Hobby Lobby: A Bad Precedent for Future Claims?
Justice Ginsberg, in her exacting and methodical dissent written for the minority, writes that while the majority might protest, it has effectively supercharged the Religious Freedom Restoration Act (RFRA) for future religious rights exemption claims:
In a decision of startling breadth, the Court holds that commercial enterprises, including corporations, along with partnerships and sole proprietorships, can opt out of any law (saving only tax laws) they judge incompatible with their sincerely held religious beliefs.
Now, this quote is being hotly contested by some who say that the majority qualified its ruling very carefully. Ginsberg disagrees though, and whether she’s right in all other areas or not, there does appear to have been a conversation regarding whether the RFRA can be invoked to justify racial, ethnic, or sexual orientation discrimination, and on the latter the decision does seem to be lacking.
Ginsberg forces the court to address sexual orientation square on, taking the recent case of a wedding photographer refusing to photograph a lesbian couple. She asks whether the RFRA could be used to exempt businesses in cases like these, “And if not, how does the Court divine which religious beliefs are worthy of accommodation, and which are not?”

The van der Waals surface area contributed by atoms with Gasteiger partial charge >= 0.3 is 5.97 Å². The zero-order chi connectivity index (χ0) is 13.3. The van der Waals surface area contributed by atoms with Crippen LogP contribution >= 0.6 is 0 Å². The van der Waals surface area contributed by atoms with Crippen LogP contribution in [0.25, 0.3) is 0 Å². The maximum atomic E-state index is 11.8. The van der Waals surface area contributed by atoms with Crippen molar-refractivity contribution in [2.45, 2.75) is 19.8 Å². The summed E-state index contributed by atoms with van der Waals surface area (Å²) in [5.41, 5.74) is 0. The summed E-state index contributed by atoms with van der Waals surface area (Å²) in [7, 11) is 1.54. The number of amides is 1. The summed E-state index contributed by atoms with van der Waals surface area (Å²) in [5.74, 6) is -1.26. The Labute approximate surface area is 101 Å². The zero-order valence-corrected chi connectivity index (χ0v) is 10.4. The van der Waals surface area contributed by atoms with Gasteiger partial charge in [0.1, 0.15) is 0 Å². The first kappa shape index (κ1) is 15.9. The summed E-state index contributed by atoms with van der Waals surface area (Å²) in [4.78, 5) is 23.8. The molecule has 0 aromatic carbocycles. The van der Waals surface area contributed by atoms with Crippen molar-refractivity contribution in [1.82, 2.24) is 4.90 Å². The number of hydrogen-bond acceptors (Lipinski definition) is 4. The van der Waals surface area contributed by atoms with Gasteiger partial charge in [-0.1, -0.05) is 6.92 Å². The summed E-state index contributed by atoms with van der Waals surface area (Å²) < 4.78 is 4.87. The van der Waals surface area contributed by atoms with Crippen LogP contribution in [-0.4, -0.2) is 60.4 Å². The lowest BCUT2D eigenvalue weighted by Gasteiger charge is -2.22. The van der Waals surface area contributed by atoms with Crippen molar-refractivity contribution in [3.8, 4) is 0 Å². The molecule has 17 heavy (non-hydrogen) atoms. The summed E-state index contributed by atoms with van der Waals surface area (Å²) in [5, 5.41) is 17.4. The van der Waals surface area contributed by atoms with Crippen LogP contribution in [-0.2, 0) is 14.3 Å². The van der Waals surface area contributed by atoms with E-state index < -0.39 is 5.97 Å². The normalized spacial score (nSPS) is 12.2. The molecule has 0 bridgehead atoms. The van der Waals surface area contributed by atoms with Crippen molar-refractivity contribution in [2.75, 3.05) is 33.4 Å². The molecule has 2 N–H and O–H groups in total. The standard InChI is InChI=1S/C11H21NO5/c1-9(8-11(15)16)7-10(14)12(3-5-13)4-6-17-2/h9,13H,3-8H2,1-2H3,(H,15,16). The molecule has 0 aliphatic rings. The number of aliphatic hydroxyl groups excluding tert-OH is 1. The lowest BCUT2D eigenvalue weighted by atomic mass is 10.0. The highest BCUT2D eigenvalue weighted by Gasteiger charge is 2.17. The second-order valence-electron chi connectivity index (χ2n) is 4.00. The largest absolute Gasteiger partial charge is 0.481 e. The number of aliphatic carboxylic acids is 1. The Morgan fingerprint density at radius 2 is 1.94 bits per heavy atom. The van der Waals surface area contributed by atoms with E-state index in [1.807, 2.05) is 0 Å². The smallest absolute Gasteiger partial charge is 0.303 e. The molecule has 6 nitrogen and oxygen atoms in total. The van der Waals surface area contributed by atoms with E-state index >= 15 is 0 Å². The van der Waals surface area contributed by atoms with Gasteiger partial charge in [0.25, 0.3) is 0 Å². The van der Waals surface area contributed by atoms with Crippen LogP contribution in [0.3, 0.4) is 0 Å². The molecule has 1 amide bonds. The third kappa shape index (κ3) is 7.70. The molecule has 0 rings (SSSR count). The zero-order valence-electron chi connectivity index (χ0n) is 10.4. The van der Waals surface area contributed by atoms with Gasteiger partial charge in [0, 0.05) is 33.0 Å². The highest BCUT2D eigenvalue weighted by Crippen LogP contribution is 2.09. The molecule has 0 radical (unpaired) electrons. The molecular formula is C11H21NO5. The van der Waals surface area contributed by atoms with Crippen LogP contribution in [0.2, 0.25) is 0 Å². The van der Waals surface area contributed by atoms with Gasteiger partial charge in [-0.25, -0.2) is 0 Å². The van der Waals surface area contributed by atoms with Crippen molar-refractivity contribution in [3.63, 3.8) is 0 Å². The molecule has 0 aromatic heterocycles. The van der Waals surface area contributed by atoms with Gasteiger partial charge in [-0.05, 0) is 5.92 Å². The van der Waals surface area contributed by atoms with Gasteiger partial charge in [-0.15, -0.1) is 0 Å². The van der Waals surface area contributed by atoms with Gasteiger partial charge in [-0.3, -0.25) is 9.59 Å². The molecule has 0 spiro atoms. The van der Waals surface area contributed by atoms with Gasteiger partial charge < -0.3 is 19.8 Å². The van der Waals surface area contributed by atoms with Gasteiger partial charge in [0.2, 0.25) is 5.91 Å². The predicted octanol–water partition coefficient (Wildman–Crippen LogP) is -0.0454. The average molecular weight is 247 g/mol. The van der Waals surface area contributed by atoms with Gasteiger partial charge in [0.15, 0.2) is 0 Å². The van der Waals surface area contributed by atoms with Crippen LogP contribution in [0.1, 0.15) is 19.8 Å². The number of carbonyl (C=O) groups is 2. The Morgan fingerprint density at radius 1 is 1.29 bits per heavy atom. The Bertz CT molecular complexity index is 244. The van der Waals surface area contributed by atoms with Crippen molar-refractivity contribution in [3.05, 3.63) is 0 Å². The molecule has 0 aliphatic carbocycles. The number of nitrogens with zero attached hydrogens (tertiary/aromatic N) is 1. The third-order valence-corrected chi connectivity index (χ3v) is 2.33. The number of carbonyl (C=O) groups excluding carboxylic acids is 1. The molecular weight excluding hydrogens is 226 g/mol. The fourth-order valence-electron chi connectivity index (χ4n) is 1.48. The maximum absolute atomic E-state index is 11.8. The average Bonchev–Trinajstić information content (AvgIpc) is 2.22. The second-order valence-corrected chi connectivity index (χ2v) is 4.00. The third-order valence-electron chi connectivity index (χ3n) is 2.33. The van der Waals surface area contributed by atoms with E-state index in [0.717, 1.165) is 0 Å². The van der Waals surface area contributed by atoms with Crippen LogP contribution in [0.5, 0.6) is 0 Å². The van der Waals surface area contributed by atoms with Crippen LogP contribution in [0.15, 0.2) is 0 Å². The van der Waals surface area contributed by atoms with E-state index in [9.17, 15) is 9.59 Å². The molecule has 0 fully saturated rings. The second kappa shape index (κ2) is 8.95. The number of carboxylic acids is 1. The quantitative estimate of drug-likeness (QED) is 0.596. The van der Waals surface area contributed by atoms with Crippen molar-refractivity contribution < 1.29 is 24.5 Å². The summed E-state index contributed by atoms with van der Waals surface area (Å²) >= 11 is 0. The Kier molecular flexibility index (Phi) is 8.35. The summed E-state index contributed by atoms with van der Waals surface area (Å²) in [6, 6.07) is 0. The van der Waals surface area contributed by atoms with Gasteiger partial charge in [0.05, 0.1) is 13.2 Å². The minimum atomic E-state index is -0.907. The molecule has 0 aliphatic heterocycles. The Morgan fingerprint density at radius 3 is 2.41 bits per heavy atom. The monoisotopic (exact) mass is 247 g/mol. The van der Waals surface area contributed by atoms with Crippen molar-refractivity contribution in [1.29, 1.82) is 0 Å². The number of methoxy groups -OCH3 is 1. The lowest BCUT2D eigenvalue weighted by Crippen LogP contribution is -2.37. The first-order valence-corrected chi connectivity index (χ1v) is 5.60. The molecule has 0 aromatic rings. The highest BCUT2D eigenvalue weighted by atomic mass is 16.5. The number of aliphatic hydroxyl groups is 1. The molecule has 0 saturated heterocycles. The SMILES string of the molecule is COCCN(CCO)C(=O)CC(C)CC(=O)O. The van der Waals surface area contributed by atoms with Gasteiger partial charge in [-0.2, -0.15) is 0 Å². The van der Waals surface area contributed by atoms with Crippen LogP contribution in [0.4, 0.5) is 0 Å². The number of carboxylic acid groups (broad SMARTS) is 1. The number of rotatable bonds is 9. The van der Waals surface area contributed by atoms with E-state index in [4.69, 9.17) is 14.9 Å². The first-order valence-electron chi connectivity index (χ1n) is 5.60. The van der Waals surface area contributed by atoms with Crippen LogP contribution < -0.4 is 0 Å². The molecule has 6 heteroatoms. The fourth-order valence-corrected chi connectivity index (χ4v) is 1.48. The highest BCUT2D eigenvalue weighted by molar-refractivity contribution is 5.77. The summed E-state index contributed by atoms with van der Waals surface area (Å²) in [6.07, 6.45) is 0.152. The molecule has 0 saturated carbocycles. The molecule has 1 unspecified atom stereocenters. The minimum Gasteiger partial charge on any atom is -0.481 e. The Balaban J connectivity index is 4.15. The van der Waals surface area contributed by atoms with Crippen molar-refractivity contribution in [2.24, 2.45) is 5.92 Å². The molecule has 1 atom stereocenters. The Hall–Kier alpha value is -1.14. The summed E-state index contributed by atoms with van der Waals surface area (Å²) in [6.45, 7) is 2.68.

The majority says that, with state and federal anti-discrimination laws in place, such claims wouldn’t survive in the courts and therefore the conversation is over. It’s as simple as that. Yet it isn’t. While Ginsberg does include sexual orientation in her minority opinion, the majority does not and that absence is quite telling. It shows that the Supreme Court’s majority believes that there are adequate protections for existing special classes, but LGBT people are not expressly or concretely among those classes. Given that a court decision is rarely if ever narrowed over time, the absence of a mention for LGBT rights seems like room for discrimination to grow, and that is a worry.
We’ve already seen concerted efforts to enshrine the right to refuse LGBTs service in Arizona and other states. What’s more, the religious right already feels emboldened by this decision, with a number of anti-gay commentators writing that this will stand them on firm ground when it comes to challenging any and all LGBT-inclusive anti-discrimination laws.
While the Supreme Court’s majority, under Ginsberg’s prodding, believes it has forestalled any sweeping round of litigation on civil rights cases for the near future, and certainly the Right will have to take time to calibrate when and how it forms an anti-gay rights challenge on this basis, that doesn’t mean the Right won’t try. Unfortunately, it seems we have to wait and see how this will play out because we don’t yet know how the lower courts will apply the so called Hobby Lobby ruling — but, that this decision will feature in the Right’s attempts to undermine LGBT civil rights now seems a foregone conclusion.